• The Palaeontology and fossil collection at Elgin Museum
    Comprising some 900 specimens, this collection contains items of special value to science. The Grade A listed Elgin Museum is probably Scotland’s oldest independent museum. Most of its founders had a particular interest in the fossils of the region, and their collection was one of the stimuli for the building of the present Elgin museum in 1843. These local amateurs then engaged with leading geologists and palaeontologists, to place Elgin museum at the forefront of the understanding of the sequence of rocks and evolution. The collection has been an important focus of international research from then until the present day.
  • The RRS Discovery and Polar Collection cared for by Dundee Heritage Trust, Discovery Point, Dundee.
    The Discovery was the first scientific research vessel purpose-built for the Antarctic. She and the associated Polar Collection are both unique and fascinating. They provide a chance to appreciate the realities and dangers of early polar exploration and all that they contributed to scientific knowledge. The ship, built in Dundee, is an impressive three-masted vessel, also equipped with steam engines. Its first voyage took Robert Falcon Scott and his crew to the Antarctic and the ship was subsequently used in other major expeditions. The collection includes the personal items of famous explorers and their crew, plus archives, photos, costumes and scientific specimens.
  • The Jute Collections cared for by Dundee Heritage Trust, Scotland’s Jute Museum @ Verdant Works, Dundee
    Dundee dominated the international jute trade for 50 years from 1850, and for half a century after that it was second only to Calcutta – now it’s virtually gone, except for this collection. The collection covers every aspect of production, from raw material to finished cloth, and shows how jute turned Dundee into a great city, linked to every part of the world. It includes many photographs and examples of the equipment, some home-made, which mill workers used.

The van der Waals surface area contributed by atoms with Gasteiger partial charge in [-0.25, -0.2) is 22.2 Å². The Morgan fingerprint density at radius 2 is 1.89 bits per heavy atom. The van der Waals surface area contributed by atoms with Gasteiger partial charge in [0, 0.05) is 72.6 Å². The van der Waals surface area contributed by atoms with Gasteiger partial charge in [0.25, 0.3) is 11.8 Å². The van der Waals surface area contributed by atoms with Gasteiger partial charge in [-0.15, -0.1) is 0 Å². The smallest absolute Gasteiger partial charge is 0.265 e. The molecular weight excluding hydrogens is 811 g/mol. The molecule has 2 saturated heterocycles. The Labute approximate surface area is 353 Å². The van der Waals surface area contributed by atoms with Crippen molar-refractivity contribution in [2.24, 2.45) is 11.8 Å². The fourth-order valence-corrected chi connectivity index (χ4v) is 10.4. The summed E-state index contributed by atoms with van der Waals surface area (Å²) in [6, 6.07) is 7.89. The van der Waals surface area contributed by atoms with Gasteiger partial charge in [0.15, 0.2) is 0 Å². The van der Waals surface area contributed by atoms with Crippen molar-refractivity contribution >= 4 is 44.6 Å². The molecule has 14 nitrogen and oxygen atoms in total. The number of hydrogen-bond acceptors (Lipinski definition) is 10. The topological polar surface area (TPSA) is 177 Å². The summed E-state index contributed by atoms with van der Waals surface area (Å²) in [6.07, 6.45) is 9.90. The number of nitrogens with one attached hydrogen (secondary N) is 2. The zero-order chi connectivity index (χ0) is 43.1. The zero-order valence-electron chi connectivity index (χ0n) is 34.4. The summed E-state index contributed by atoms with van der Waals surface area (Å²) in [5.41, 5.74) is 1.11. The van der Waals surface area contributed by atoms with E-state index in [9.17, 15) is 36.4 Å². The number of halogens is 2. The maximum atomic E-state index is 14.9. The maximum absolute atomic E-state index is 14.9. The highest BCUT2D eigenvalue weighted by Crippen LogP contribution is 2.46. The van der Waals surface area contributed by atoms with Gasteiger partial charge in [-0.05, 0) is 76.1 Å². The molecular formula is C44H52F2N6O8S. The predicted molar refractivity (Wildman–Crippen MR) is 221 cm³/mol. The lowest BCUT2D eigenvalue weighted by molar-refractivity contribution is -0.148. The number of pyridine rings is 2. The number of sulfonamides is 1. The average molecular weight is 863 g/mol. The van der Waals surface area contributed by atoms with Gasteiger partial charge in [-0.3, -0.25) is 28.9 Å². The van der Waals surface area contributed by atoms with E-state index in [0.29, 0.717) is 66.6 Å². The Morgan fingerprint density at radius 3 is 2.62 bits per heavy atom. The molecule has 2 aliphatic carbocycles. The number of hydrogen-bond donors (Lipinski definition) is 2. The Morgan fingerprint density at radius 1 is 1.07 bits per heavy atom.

• The entire collection held by the British Golf Museum, St Andrews
    This collection houses more than 16,000 items relating to the entire history of golf as it developed and spread in Scotland from the 15th Century, throughout Britain and around the world, right up until the present day. It includes trophies, clubs, balls, clothing and decorative art, through to film, photography, artworks, archives and equipment patents.
  • The entire collection cared for by the National Mining Museum, Newtongrange
    National Mining Museum Scotland is the custodian of the Lady Victoria Colliery, one of the finest surviving examples of a Victorian colliery in Europe, and home to a vast collection of mining artefacts, archives and publications. Visitor highlights include the pithead, a recreated underground roadway and coalface, and the most powerful winding engine in Scotland – still in working order after 90 years.
  • The core collection cared for by the Scottish Railway Preservation Society, Bo’Ness
    The core collection includes some of the most important surviving locomotives in Scotland and other rolling stock, plus thousands of smaller items. Highlights include Scotland’s oldest surviving wagon, a Caledonian Railways tank engine 419 that first operated over a century ago, and Scotland’s only royal saloon coach, built in 1897 by the Great North of Scotland Railway. The core collection reflects the development of our railways from the days of steam through to the rise of diesel.